FORT LAUDERDALE, Fla. – The trial of the suspect in the 2018 Florida high school massacre for fighting a jail guard was delayed on Monday because his lead lawyer on the case is seriously ill.
Circuit Judge Elizabeth Scherer ruled that jury selection in Nikolas Cruz's trial on jail battery charges will now begin on Tuesday and testimony will begin Oct. 19, eight days later than scheduled. Cruz's primary public defender on the battery case, David Wheeler, was hospitalized for three days with an undisclosed illness and will likely need several weeks to recover, according to court documents and courtroom discussion.
Cruz, 23, is charged with attacking a Broward County jail guard, Sgt. Raymond Beltran, in November 2018, nine months after authorities say he killed 14 students and three staff members at Marjory Stoneman Douglas High School in Parkland.
Scherer said Cruz's other attorney on the battery case, Jaclyn Broudy, is experienced and capable to take over as lead counsel. The delay, she said, will give Broward County Public Defender Gordon Weekes time to assign someone to assist Broudy and for her to brief that attorney. She suggested that he assign one of the public defenders representing Cruz in the murder case, but Weekes said they are busy preparing for that trial.
Cruz's trial for the Feb. 14, 2018, slayings remains unscheduled. It has been delayed by the coronavirus pandemic and arguments over evidence and possible testimony. Throughout Monday's hearing, the former Stoneman Douglas student sat quietly at the defense table dressed in a dark blue sweater and white shirt instead of the orange jail jumpsuit he normally wore at pretrial hearings.
Weekes had asked that Scherer delay jury selection for two weeks so a second attorney could be fully briefed, but the judge said this is not a complicated case and would normally be handled by one attorney.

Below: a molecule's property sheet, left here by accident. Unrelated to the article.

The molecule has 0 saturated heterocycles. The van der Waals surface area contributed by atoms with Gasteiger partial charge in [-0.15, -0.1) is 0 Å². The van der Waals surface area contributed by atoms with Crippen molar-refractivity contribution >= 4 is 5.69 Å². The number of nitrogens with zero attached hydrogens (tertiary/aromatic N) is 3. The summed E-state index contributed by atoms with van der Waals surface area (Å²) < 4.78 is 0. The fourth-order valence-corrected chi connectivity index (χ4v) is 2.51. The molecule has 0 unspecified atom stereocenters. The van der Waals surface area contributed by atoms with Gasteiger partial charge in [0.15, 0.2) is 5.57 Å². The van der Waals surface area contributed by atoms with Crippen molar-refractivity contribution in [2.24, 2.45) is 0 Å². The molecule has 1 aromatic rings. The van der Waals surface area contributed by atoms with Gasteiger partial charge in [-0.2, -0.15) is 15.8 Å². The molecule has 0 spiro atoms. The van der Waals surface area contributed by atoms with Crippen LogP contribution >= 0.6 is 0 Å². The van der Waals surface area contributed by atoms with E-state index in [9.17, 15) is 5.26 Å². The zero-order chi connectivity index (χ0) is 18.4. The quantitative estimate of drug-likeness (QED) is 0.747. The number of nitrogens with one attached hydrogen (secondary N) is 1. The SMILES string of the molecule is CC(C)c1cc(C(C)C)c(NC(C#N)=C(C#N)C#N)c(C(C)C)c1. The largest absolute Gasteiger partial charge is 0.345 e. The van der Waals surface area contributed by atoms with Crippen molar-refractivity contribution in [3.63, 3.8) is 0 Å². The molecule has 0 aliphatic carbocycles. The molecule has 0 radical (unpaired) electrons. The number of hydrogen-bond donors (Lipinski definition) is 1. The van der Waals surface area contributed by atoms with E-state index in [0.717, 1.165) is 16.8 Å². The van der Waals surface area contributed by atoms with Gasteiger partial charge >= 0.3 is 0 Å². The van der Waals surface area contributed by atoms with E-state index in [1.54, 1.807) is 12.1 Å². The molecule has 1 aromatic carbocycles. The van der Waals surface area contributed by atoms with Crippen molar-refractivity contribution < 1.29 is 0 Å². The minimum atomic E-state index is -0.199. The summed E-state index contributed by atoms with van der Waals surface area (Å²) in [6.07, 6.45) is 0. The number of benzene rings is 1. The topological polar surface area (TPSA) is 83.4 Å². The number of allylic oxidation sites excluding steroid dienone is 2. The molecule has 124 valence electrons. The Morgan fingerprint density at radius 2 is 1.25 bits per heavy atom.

The trial's complicating factor is Cruz's notoriety in Broward County, which will make it difficult to find six jurors who can put aside their knowledge of the shooting and decide the brawl case solely on the evidence. Jury selection in a typical jail brawl trial would take a few hours and a prospect pool of 22, but for this case it is scheduled to last five days and have a pool of 400. Testimony is expected to last one or two days.
Cruz faces a possible 15-year sentence if convicted of attempted criminal battery on a law enforcement officer and three lesser charges. Cruz will get either death or life in prison without parole if he is later found guilty of first-degree murder, but this trial still has relevance.
If Cruz is convicted of attacking Beltran, prosecutors can argue that is an aggravating factor when they seek his execution during the penalty phase of his murder trial if convicted.
Beltran told investigators that Cruz attacked him after he asked him to stop dragging his feet and damaging his sandals. Cruz's attorneys are expected to argue that Beltran had a history of mistreating Cruz and verbally instigated the fight, which was recorded by a security camera that doesn't capture sound.
Cruz's murder trial is expected to take months. His attorneys have said he would plead guilty to 17 murders in exchange for a life sentence. Prosecutors have rejected that offer, saying this case deserves a death sentence.